Beware of problems from chronic Very Low Carb

Offline TylerDurden

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Re: PaleoPhil's Journal
« Reply #802 on: June 05, 2014, 06:03:55 am »
Tyler, Didn't you admonish people in the past to play nice in other people's journals? Perhaps you didn't notice that this was my journal?  ;D
I presume I was provoked. Besides,  I only used two words rather than rehashing lengthy past arguments etc.
Quote
It's called the law of supply and demand. If the prices go too high, they can surpass much of the demand at lower prices, and when items have limited numbers of customers, this can eventually result in the market dropping the item. Not everyone can afford to pay any price.

Have meat prices not risen significantly in the last few years in the UK? Where I live they certainly have. I know that some of it is due to special factors in the USA, such as some major droughts in recent years.

As I mentioned before, some of the items I was buying did have a rather limited market and I my guess is that people were doing what I was doing and buying less of them as the prices went up, until it was no longer worth to the markets to carry them.

In case you haven't noticed, some others in this forum have also started to note the rising meat prices in the USA, so it's not like I'm making this up or something.


[/quote] Hmm, still does not make sense.  I would expect some low-cost items to stay in demand even if prices went up.
"During the last campaign I knew what was happening. You know, they mocked me for my foreign policy and they laughed at my monetary policy. No more. No more.
" Ron Paul.

Offline van

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Re: PaleoPhil's Journal
« Reply #803 on: June 05, 2014, 10:49:51 am »
my jaw dropped ( well not too much, since i'm chewing on some liver and soft bone marrow presently) when I read you're buying and eating bananas from Trader Joes??   Maybe they are organic, if not, wtf?  So it sounds like you're not really vlc any more?  Or if so, what real difference would a few bananas  make if they were 19 cents a pound or 1.09 a pound?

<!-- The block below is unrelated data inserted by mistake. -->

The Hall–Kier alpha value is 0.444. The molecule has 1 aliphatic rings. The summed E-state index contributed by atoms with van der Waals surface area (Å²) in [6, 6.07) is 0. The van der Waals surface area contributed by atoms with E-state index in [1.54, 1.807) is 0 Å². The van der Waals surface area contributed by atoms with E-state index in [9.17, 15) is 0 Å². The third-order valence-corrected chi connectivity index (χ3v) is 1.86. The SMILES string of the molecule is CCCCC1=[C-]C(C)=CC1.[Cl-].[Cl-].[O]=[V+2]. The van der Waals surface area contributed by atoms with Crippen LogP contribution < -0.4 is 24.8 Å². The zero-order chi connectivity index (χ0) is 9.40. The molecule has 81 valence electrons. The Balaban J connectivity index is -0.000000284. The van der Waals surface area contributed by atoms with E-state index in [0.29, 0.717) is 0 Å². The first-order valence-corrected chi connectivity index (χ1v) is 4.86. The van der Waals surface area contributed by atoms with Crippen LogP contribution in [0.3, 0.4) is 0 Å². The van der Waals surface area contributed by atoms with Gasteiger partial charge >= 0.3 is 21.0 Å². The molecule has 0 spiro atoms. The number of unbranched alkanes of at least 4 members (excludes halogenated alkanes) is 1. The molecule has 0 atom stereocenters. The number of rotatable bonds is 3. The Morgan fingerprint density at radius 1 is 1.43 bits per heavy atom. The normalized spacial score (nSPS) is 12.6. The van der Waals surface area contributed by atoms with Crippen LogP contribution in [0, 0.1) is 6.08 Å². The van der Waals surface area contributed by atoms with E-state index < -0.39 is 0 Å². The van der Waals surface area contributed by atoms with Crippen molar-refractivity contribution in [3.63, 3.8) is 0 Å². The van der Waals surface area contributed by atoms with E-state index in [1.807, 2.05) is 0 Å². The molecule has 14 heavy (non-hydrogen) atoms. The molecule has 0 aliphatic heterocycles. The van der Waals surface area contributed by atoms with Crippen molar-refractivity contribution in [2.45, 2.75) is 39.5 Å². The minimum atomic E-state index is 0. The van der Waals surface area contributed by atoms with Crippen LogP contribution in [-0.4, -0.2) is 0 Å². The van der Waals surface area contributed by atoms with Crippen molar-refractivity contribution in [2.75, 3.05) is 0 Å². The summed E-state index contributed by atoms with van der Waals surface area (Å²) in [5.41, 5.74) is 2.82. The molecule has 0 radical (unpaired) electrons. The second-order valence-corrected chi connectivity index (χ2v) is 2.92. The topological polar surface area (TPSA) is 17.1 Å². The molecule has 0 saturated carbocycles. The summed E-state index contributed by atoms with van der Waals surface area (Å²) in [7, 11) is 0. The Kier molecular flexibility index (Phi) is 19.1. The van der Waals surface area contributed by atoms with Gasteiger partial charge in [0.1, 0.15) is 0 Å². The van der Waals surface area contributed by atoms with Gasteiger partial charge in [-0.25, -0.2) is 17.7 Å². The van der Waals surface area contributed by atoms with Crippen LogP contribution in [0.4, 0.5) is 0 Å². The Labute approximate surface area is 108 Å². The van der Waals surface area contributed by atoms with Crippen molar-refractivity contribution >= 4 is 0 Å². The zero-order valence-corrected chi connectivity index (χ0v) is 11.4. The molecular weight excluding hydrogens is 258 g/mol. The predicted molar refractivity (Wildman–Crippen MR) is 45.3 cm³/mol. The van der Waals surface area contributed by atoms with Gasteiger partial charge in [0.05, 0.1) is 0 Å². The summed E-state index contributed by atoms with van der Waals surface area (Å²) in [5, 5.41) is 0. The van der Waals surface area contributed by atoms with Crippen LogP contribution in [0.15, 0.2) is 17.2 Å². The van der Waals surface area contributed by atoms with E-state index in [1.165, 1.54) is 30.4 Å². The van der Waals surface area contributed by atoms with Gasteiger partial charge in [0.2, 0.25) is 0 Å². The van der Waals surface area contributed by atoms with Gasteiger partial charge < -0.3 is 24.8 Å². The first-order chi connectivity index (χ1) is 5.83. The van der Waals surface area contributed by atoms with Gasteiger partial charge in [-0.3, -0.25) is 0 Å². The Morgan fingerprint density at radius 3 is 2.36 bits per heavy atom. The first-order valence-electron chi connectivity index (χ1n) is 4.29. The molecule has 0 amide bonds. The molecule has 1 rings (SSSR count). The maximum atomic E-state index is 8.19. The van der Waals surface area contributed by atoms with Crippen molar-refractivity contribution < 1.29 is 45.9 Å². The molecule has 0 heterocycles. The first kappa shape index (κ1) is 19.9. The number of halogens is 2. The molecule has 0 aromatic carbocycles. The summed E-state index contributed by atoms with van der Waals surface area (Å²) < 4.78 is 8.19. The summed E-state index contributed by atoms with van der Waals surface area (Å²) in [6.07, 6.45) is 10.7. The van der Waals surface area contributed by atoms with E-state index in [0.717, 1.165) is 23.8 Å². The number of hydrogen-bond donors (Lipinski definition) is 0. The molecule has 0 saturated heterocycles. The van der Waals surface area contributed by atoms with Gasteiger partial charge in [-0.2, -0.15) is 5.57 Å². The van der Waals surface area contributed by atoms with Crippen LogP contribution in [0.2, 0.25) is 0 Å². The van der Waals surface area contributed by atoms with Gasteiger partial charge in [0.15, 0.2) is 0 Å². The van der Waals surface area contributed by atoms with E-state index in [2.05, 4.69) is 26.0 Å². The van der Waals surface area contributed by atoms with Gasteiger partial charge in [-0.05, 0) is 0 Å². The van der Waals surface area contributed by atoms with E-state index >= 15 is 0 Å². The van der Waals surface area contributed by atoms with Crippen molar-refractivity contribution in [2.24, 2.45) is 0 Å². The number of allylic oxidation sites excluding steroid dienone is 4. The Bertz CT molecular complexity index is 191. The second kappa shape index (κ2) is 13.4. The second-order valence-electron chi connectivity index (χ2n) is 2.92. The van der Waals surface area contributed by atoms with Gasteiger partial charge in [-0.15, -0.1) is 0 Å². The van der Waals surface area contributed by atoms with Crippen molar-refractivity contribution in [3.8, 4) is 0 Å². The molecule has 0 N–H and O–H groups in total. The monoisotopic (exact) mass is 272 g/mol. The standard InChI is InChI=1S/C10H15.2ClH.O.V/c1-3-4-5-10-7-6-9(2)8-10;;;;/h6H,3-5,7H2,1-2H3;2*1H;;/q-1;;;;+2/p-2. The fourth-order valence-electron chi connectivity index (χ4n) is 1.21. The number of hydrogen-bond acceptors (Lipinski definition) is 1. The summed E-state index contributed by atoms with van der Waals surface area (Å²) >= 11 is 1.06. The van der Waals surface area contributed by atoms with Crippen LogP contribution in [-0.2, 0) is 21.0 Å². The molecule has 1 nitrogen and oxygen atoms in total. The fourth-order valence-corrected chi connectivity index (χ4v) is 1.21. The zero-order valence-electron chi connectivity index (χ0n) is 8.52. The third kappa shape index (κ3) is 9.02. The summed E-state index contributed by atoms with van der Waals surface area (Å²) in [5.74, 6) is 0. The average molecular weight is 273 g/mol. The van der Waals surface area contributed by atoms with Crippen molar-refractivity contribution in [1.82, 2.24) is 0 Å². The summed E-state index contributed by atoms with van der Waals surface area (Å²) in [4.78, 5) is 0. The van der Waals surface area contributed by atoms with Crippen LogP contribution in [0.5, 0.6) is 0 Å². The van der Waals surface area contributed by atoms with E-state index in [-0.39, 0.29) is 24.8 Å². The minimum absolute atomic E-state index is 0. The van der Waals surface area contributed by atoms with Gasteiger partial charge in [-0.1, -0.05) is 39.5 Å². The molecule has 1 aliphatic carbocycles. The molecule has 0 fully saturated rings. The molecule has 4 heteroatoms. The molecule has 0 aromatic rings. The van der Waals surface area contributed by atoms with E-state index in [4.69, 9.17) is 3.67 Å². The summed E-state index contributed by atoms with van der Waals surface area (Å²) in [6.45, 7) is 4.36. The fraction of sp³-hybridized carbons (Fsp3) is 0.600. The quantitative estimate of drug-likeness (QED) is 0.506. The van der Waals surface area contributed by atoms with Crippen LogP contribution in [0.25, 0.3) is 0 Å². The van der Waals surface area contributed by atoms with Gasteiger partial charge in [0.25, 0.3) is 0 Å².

Offline PaleoPhil

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Re: PaleoPhil's Journal
« Reply #804 on: June 05, 2014, 11:19:18 am »
my jaw dropped ( well not too much, since i'm chewing on some liver and soft bone marrow presently) when I read you're buying and eating bananas from Trader Joes??   Maybe they are organic, if not, wtf?
They have both and I eat some of both, why? Is there some danger about Trader Joes that you know about? I learned that organic bananas are not only more expensive, and supposedly not significantly healthier, but actually often much more devastating to the environment, so I don't see much of a point to organic bananas, unless they happen to be greener, which they often do tend to be, so I probably buy more organic ones and earn a few more lashes in purgatory.  (joke) ;) I don't eat enough of them to be concerned about fungicides or irradiation.

I eat enough green and semi-green plantains that organic might be theoretically important, but there are indications to the contrary:
Quote
http://www.jesichashope.org/What%20to%20Buy%20Organic%20and%20What%20You%20Can%20Buy%20Non.pdf
"Bananas – Low pesticide residues and a thick skin made non-organic an acceptable choice."

http://www.stufftoblowyourmind.com/blog/goodbye-organic-produce-hello-banana-peels/
"foods like bananas tend to be pretty safe regardless of the growing standards, as the thick peel provides a natural barrier between harmful chemicals and the part you eat."

https://www.youtube.com/watch?v=EzWaZKqD0KE
"organic bananas are the most destructive"

Quote
So it sounds like you're not really vlc any more?  Or if so, what real difference would a few bananas  make if they were 19 cents a pound or 1.09 a pound?
I don't claim to be VLC and have warned multiple times about the risks of staying excessively VLC too chronically for too long (don't you remember responding to some of the info I shared?). My guess is that my current avg carb intake is around what Dr. Rosedale recommends, perhaps a bit more now, and some days it does exceed that level, whereas other days I eat as close to zero carb as one probably can manage while eating mostly raw. The bananas don't yet make a huge difference, which is why I said it would be funny if I ate a lot of them like DR does, not that I am now. I no longer limit myself to the occasional single banana. When I saw the cheap prices for both the conventional and organic bananas, it inspired me to try eating some more, to see how well I handle them now, and to help go as much as possible with a diversity of whole food sources of raw resistant starch, inulin and other prebiotics, rather than just use powders. So now I sometimes buy a complete bunch of them, as green as I can get. My interest is in what works for me, rather than adherence to VLC doctrines or other theoretical doctrines. Are you afraid of bananas for some reason?
« Last Edit: June 05, 2014, 01:11:20 pm by PaleoPhil »
>"When some one eats an Epi paleo Rx template and follows the rules of circadian biology they get plenty of starches when they are available three out of the four seasons." -Jack Kruse, MD
>"I recommend 20 percent of calories from carbs, depending on the size of the person" -Ron Rosedale, MD (in other words, NOT zero carbs) http://preview.tinyurl.com/6ogtan